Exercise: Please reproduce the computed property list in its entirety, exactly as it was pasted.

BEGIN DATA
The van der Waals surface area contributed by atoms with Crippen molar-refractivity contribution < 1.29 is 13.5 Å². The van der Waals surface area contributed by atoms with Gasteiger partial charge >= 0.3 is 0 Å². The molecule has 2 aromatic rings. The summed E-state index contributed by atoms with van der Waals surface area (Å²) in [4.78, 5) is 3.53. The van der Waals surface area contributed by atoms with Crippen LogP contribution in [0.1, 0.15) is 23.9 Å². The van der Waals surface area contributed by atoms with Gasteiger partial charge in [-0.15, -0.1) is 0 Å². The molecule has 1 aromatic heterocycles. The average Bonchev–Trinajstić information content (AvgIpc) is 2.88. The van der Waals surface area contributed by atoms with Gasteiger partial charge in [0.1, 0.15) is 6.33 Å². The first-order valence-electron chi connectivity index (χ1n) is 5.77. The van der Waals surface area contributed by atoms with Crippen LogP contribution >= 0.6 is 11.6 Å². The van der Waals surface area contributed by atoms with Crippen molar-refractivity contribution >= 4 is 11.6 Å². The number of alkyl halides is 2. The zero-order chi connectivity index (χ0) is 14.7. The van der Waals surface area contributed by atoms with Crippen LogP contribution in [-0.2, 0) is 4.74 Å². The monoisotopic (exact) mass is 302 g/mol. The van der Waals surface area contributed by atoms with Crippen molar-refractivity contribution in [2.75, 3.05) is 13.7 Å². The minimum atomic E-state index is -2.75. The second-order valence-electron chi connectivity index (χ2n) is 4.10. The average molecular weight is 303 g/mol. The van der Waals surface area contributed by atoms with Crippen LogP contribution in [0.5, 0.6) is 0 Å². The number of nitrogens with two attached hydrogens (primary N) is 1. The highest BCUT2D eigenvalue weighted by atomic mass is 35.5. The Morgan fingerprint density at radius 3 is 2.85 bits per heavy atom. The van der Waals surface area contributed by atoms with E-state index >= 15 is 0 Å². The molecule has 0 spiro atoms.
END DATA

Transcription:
The van der Waals surface area contributed by atoms with Crippen molar-refractivity contribution < 1.29 is 13.5 Å². The van der Waals surface area contributed by atoms with Gasteiger partial charge >= 0.3 is 0 Å². The molecule has 2 aromatic rings. The summed E-state index contributed by atoms with van der Waals surface area (Å²) in [4.78, 5) is 3.53. The van der Waals surface area contributed by atoms with Crippen LogP contribution in [0.1, 0.15) is 23.9 Å². The van der Waals surface area contributed by atoms with Gasteiger partial charge in [-0.15, -0.1) is 0 Å². The molecule has 1 aromatic heterocycles. The average Bonchev–Trinajstić information content (AvgIpc) is 2.88. The van der Waals surface area contributed by atoms with Gasteiger partial charge in [0.1, 0.15) is 6.33 Å². The first-order valence-electron chi connectivity index (χ1n) is 5.77. The van der Waals surface area contributed by atoms with Crippen LogP contribution >= 0.6 is 11.6 Å². The van der Waals surface area contributed by atoms with Crippen molar-refractivity contribution >= 4 is 11.6 Å². The number of alkyl halides is 2. The zero-order chi connectivity index (χ0) is 14.7. The van der Waals surface area contributed by atoms with Crippen LogP contribution in [-0.2, 0) is 4.74 Å². The monoisotopic (exact) mass is 302 g/mol. The van der Waals surface area contributed by atoms with Crippen molar-refractivity contribution in [2.75, 3.05) is 13.7 Å². The minimum atomic E-state index is -2.75. The second-order valence-electron chi connectivity index (χ2n) is 4.10. The average molecular weight is 303 g/mol. The van der Waals surface area contributed by atoms with Crippen LogP contribution in [0.5, 0.6) is 0 Å². The number of nitrogens with two attached hydrogens (primary N) is 1. The highest BCUT2D eigenvalue weighted by atomic mass is 35.5. The Morgan fingerprint density at radius 3 is 2.85 bits per heavy atom. The van der Waals surface area contributed by atoms with E-state index >= 15 is 0 Å². The molecule has 0 spiro atoms.